I know what it's like to work in a C++ system with all those things and much, much more since I've created one. That's what C++ should be like by now.
If something has a solution... Why do we have to worry about?. If it has no solution... For what reason do we have to worry about?
Help me to understand what I'm saying, and I'll explain it better to you
Rating helpful answers is nice, but saying thanks can be even nicer.
Better is subjective, but the thing is that being better is not really enough anyway. You have to have a corpus of available and experienced developers who know the language and others who don't but yet who are willing to invest significant parts of their career development on it, which it might ultimately be of no value to them relative to learning other things. Chicken and egg and all that.
Some folks would argue that Rust is a better language. From my semi-gross level scan I don't agree, at least as a very general purpose language, but some people obviously do think so. But will it ever be more than a niche language? The odds are against it, and it probably has more advantages than most new languages by far (being backed by a large organization that's not seen as having greedy or insular motivations.)
And how many developers out there right now are experts at Rust if you wanted to hire up and start a big project? It seems to me that Rust could remain caught between Java/C# on one side and C++ on the other, without there ever being a big enough incentive for large numbers of people from either camp to move to the middle.
These days it seems that there's almost no friction when it comes to introducing yet another UI framework or module manager or web app framework, but huge friction on the big ticket items.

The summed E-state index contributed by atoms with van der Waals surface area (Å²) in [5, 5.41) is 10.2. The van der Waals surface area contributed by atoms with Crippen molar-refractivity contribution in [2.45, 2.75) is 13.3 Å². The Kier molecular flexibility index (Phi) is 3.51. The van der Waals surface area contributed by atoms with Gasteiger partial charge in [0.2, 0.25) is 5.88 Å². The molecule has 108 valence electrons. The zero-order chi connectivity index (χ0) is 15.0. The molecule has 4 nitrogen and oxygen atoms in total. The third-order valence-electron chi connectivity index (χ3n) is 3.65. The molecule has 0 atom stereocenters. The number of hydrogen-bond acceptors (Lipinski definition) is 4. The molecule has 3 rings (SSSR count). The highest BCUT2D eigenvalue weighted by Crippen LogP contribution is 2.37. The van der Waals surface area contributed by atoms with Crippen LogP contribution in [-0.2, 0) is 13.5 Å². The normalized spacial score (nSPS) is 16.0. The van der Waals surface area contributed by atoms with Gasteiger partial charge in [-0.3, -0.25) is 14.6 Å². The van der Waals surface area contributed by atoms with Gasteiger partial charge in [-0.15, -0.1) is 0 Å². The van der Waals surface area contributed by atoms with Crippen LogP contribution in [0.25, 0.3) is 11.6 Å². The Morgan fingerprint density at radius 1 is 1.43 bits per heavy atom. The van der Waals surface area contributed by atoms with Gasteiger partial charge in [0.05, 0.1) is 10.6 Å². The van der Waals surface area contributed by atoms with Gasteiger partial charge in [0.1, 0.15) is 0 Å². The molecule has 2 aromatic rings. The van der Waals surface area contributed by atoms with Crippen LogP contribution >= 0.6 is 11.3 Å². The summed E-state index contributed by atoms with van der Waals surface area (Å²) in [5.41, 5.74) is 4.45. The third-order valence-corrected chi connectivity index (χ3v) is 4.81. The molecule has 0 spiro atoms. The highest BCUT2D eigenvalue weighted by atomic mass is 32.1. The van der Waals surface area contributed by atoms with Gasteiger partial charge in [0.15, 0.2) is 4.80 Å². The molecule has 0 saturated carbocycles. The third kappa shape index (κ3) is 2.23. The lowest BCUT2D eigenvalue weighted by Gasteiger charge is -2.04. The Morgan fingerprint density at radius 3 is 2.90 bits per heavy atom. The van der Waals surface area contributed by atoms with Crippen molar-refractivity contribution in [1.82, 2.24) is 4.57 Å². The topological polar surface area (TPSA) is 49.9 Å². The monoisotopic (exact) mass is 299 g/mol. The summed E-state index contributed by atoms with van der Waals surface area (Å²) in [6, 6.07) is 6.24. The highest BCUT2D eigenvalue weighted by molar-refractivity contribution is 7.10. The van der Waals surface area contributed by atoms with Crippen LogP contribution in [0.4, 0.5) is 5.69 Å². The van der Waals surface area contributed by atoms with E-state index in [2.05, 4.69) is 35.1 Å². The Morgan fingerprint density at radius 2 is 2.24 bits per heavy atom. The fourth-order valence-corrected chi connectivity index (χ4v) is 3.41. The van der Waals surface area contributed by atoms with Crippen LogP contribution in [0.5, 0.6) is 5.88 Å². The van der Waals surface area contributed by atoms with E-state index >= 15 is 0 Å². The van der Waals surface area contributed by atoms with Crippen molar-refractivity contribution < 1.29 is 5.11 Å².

These days it seems that there's almost no friction when it comes to introducing yet another UI framework or module manager or web app framework,...
Dean Roddey wrote:
...but huge friction on the big ticket items.
I guess I'm part of the problem - C/C++ is all I got, and I probably use/understand a tenth of it. But it's got C, and that, to my feeble mind, keeps it close to the bits that sometimes get overclocked. I like that.
Can't presume to add anything to the 'what we need' discussion, save to say less might be more.
I tend to agree with you on your assessments, though I am not all that familiar with the C++ language in depth.
many years ago when dinosaurs were still considered big pets, I met a senior C++ engineer and had a very nice discussion with him. He had been coding in C++ for over 25 years and he told that the majority of issues with C\C++ development come from the fact that the majority of developers using this language really did not understand the language in depth; hence the many issues with C++ applications.
He went on to say that do quality C\C++ development you really have to spend a lot of time understanding how the internals work...
Sr. Software Engineer
Black Falcon Software, Inc.